On the Job: La’Asia Johnson

La'Asia Johnson owner of Ella Jae Essentials

It’s been just over a decade since La’Asia Johnson graduated from TeenQuest and participated in Summer Youth Initiative (SYI).

In that time, she’s earned a bachelor’s degree from Oakland University, served as a social worker and pivoted into her current career as a business owner. Presently, she’s in the process of moving Elle Jae Essentials – an all-natural skin care, hair care and beard care line – into a storefront in Flint’s University Avenue Corridor.

What’s more, she’s getting involved with SYI again. This time, however, she’s not working for the program. She’s serving as an employer.

“I’m only taking one student this year because I want to get it right,” Johnson says. “I want to cultivate almost an apprenticeship-like program for them. They’ll be working the cash register; they’ll be making the products.

“Everything I do, they’re going to do. They’re going to see what it’s like to be self-employed and are going to work in every aspect of the business.”

Below, she talks about her own experience in SYI and what she’s looking forward to this summer.

You worked for Boys & Girls Club and North End Soup Kitchen through SYI. Had you worked before?

No, Boys & Girls Club was my absolute first job that I had anywhere. And I just remember being super exited, super motivated and just – I would say – green. (Laughs) We were working with a mixed-age group, and I was always interested in working with youth. I wanted to go to school for social work once I graduated high school, so Boys & Girls Club was the No. 1 place that I wanted to interview for. I ended up getting the job, and then as the summer proceeded, I almost got fired!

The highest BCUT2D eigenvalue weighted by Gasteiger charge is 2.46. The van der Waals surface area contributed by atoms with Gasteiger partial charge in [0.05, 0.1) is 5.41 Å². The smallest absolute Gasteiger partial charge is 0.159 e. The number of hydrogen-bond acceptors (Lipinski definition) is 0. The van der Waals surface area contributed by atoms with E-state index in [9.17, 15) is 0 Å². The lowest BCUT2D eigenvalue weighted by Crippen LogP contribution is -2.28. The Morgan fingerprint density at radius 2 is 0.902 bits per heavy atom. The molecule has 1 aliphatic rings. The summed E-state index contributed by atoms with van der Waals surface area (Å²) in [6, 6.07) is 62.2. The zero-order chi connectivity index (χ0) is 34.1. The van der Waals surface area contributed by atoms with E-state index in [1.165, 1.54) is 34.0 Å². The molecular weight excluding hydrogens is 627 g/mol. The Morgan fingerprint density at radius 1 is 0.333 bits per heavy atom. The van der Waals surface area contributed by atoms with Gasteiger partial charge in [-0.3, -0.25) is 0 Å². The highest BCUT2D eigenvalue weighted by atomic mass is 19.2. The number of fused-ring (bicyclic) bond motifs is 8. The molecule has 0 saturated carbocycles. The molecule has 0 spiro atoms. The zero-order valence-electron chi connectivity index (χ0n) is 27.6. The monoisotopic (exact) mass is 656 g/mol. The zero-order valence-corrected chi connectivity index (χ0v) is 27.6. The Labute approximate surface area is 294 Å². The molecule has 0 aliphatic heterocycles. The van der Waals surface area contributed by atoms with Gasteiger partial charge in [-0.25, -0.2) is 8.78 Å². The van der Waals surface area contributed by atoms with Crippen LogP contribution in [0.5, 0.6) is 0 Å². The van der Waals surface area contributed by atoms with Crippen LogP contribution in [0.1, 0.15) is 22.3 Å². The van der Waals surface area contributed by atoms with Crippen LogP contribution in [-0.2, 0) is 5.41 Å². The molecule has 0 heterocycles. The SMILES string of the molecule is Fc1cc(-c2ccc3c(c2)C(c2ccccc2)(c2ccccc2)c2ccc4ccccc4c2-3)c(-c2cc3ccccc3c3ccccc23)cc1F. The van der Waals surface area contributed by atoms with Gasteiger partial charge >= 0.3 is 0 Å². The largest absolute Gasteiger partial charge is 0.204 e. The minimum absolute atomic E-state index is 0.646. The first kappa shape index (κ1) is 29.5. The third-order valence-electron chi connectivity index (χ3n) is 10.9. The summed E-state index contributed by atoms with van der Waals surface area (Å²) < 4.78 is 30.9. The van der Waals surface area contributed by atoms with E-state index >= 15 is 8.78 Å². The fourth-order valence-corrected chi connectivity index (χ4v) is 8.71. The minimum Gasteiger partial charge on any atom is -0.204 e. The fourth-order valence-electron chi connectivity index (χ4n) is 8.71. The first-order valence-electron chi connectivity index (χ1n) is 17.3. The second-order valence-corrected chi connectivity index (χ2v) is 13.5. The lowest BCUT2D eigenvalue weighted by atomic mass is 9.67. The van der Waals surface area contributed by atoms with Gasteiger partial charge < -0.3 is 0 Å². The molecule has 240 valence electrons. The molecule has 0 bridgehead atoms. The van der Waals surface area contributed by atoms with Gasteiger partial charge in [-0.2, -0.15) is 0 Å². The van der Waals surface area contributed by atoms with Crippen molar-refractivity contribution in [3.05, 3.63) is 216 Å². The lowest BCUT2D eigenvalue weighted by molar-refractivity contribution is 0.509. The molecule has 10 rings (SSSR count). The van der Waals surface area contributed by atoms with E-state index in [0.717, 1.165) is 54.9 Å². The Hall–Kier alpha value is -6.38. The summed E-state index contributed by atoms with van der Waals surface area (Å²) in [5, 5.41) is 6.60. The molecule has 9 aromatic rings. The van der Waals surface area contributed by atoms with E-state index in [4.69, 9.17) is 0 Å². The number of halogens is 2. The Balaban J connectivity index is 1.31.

Oh, no! What happened?

One of the jobs we had was working the coat closet. It was in the middle of summer, and it was hot, and I just did not want to do it. So, one day, another SYI employee said, “Well, go hide!” I did just that and hid before anyone could give me the assignment.

Well, they saw me on the camera. And my supervisor called me down and just told me, “La’Asia, I’m so disappointed.” Because I was a stellar employee. I loved my job and hadn’t had any issues up until that point. That was a great life lesson that I took with me everywhere.

How so?

(My supervisor) had told me, “This is your job whether or not you like doing it. But if there’s something you don’t like, you have to communicate that to me.” It taught me so much about communication, workplace ethic and how to operate in a situation like that.

And this summer you’re going to be serving up life lessons to SYI students yourself!

I know. I can’t wait!

Who’s your ideal SYI worker?

I’m looking for a student who’s interested in entrepreneurship, business, marketing – things that I have personal experience with and can teach them about. I sell skincare products, but I also manufacture them, so I can speak to creating your own product and bringing a vision from prototype to conception. I want to take them from start to finish.

Any advice for future TeenQuest students?

Take the program seriously. Set goals for yourself so you can track your progress. And ask questions. If you’re confused or lost about anything, ask questions.

TeenQuest and Summer Youth Initiative are made possible through the generous support of the Charles Stewart Mott Foundation.